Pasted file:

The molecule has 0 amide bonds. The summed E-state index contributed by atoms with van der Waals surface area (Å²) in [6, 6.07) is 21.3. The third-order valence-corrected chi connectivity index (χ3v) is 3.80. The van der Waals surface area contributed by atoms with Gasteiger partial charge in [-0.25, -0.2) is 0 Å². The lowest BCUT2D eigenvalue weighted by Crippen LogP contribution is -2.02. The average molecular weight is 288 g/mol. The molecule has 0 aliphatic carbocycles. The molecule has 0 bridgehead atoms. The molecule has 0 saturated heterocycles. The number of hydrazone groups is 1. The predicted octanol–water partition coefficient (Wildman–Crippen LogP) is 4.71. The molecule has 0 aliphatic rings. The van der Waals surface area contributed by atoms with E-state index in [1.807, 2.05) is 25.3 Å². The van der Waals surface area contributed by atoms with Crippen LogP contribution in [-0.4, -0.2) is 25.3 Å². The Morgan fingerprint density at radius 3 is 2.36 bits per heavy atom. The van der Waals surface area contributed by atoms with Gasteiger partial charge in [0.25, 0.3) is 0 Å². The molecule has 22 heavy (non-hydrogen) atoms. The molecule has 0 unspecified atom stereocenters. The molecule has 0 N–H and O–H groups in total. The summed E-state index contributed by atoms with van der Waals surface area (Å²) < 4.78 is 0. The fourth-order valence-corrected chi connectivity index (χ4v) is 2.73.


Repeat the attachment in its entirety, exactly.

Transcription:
The molecule has 0 amide bonds. The summed E-state index contributed by atoms with van der Waals surface area (Å²) in [6, 6.07) is 21.3. The third-order valence-corrected chi connectivity index (χ3v) is 3.80. The van der Waals surface area contributed by atoms with Gasteiger partial charge in [-0.25, -0.2) is 0 Å². The lowest BCUT2D eigenvalue weighted by Crippen LogP contribution is -2.02. The average molecular weight is 288 g/mol. The molecule has 0 aliphatic carbocycles. The molecule has 0 bridgehead atoms. The molecule has 0 saturated heterocycles. The number of hydrazone groups is 1. The predicted octanol–water partition coefficient (Wildman–Crippen LogP) is 4.71. The molecule has 0 aliphatic rings. The van der Waals surface area contributed by atoms with E-state index in [1.807, 2.05) is 25.3 Å². The van der Waals surface area contributed by atoms with Crippen LogP contribution in [-0.4, -0.2) is 25.3 Å². The Morgan fingerprint density at radius 3 is 2.36 bits per heavy atom. The van der Waals surface area contributed by atoms with Gasteiger partial charge in [0.25, 0.3) is 0 Å². The molecule has 22 heavy (non-hydrogen) atoms. The molecule has 0 unspecified atom stereocenters. The molecule has 0 N–H and O–H groups in total. The summed E-state index contributed by atoms with van der Waals surface area (Å²) < 4.78 is 0. The fourth-order valence-corrected chi connectivity index (χ4v) is 2.73.